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August 23, 2011
PORTLAND, ORGABA type receptors in retinal cells require significant amounts of vitamin C to function properly, according to results of new collaborative research from Oregon Health & Science University and University of Buenos Aires, Argentina. The research was published in the Journal of Neuroscience (29;31(26):9672-82).
According to the scientists, GABA-type receptors in the brain support communications between brain cells. The study found the GABA-type receptors in retinal cells stopped functioning properly when vitamin C was removed.
"We found that cells in the retina need to be 'bathed' in relatively high doses of vitamin C, inside and out, to function properly," said Henrique von Gersdorff, Ph.D., a senior scientist at OHSU's Vollum Institute and a co-author of the study. "Because the retina is part of the central nervous system, this suggests there's likely an important role for vitamin C throughout our brains, to a degree we had not realized before."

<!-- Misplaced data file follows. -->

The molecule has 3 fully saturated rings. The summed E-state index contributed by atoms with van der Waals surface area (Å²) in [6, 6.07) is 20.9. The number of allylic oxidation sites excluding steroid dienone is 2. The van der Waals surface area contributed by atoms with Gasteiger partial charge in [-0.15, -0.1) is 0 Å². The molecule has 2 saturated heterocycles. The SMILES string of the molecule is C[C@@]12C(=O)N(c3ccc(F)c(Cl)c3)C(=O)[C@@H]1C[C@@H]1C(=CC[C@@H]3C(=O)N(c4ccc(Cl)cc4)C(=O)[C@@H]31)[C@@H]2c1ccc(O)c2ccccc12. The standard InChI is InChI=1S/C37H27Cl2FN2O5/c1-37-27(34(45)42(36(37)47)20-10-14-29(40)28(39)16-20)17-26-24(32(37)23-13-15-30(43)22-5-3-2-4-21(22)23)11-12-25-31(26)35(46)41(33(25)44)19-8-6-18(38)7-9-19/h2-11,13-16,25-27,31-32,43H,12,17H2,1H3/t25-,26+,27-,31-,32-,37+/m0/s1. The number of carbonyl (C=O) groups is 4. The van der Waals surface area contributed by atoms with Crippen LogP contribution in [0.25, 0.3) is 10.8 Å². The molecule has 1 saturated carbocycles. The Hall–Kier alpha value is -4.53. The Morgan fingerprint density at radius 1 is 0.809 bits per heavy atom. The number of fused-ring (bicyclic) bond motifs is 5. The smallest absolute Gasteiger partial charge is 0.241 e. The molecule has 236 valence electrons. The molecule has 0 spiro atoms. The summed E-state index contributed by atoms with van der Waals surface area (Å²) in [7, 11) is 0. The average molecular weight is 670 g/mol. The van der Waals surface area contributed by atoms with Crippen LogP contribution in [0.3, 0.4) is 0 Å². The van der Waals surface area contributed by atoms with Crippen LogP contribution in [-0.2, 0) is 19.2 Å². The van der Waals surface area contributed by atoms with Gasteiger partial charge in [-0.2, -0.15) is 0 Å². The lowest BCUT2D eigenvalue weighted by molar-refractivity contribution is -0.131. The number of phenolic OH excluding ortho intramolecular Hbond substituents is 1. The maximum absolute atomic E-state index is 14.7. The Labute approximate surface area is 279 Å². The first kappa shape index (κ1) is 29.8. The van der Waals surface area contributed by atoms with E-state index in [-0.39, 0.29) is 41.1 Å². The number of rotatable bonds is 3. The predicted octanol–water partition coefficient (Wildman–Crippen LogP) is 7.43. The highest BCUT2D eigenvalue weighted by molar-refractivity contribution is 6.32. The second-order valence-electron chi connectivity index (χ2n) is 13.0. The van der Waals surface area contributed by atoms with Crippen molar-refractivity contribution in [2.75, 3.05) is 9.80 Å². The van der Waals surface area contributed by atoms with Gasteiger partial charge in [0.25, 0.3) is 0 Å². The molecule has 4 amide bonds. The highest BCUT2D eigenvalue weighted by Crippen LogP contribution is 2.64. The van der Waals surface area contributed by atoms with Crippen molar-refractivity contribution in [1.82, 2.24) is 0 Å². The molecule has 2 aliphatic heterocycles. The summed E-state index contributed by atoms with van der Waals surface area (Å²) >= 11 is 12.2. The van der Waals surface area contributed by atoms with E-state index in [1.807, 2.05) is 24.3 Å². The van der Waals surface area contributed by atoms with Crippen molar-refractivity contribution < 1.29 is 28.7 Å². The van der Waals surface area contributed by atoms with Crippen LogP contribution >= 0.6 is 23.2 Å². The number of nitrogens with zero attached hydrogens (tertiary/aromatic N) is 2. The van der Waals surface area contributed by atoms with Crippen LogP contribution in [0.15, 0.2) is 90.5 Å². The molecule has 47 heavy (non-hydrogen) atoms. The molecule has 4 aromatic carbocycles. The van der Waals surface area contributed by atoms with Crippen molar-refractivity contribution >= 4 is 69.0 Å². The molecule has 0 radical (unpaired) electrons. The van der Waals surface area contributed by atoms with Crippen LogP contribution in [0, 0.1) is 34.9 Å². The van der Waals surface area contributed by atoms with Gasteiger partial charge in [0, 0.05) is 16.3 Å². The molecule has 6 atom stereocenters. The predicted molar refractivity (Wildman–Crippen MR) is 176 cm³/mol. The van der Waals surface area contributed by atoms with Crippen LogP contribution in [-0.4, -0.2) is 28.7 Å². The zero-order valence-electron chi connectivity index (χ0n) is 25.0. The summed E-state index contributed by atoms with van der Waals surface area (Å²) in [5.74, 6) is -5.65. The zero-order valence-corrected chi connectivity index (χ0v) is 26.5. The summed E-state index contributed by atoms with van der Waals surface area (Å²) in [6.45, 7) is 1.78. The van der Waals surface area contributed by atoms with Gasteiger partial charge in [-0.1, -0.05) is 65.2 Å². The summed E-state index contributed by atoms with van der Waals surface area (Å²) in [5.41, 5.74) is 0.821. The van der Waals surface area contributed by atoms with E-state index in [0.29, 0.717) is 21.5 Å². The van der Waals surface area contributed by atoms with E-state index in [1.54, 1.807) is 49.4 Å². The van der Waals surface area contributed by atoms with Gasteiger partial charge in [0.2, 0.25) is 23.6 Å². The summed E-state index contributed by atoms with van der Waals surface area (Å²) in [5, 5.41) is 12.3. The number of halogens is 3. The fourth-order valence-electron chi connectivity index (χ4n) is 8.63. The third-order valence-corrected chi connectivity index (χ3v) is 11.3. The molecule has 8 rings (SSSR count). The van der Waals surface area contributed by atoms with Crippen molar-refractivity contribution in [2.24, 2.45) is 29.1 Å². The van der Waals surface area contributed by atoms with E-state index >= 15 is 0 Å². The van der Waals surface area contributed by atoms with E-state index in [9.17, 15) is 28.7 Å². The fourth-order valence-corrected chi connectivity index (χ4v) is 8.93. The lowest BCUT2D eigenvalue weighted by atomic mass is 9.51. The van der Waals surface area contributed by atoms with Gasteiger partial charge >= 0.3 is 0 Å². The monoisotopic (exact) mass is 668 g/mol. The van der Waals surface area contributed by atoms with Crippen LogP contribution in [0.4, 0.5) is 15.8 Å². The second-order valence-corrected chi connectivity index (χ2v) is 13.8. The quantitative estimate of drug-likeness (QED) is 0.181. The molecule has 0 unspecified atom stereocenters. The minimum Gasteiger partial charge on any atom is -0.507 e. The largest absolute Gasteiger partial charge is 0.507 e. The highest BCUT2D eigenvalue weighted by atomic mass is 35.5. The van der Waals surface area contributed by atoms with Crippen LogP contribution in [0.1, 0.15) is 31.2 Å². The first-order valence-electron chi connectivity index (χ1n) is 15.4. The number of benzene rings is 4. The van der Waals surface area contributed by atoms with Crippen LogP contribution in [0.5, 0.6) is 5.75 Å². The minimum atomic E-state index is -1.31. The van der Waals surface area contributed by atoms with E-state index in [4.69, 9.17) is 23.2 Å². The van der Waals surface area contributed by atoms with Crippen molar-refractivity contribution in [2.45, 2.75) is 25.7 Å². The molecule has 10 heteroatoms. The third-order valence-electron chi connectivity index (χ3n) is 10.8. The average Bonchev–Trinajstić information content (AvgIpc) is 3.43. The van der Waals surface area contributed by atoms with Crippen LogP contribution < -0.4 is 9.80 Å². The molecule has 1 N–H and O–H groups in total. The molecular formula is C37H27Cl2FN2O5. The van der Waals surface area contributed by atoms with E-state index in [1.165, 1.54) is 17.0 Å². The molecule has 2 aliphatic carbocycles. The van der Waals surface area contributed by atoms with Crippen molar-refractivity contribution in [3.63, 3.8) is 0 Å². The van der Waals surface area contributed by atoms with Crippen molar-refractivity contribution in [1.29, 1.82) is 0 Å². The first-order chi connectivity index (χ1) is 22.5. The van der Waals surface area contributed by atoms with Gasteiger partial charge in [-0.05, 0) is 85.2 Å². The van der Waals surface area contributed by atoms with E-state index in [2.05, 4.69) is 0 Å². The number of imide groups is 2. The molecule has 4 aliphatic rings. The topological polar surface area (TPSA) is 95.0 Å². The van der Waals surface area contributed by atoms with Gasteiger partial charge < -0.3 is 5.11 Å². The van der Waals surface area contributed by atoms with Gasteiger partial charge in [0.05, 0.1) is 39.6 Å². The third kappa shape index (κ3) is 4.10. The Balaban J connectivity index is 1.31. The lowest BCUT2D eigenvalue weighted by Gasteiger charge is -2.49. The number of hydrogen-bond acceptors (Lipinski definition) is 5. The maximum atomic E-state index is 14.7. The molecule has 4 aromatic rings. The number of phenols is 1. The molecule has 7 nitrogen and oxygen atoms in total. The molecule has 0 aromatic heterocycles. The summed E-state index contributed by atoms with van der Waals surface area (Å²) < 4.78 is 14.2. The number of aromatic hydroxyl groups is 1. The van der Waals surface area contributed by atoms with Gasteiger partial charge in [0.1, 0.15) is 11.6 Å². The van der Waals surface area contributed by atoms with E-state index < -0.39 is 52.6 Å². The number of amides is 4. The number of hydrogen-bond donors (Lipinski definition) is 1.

Von Gersdoff further explained vitamin Cs antioxidant properties may preserve receptors and other cells from premature breakdown. He added retinal cells are a type of very accessible brain cells, suggesting other parts of the brain containing GABA-type receptors could be similarly dependent on vitamin C. The role of vitamin C in the brain and central nervous system (CNS) is not fully understood, according to researchers, who noted even when the rest of the body is deprived of the vitamin, it persists in the brain long after. He also suggested the research finding may provide clues into the mechanisms of scurvy, which is caused by vitamin C deficiency. The findings may also yield insights into other diseases such as glaucoma and epilepsy, both which are caused by dysfunctional nerve cells in the retina and brain possibly marked by GABA receptor malfunctioning.
"For example, maybe a vitamin C-rich diet could be neuroprotective for the retina, for people who are especially prone to glaucoma," von Gersdorff said. "This is speculative and there is much to learn. But this research provides some important insights and will lead to the generation of new hypotheses and potential treatment strategies."
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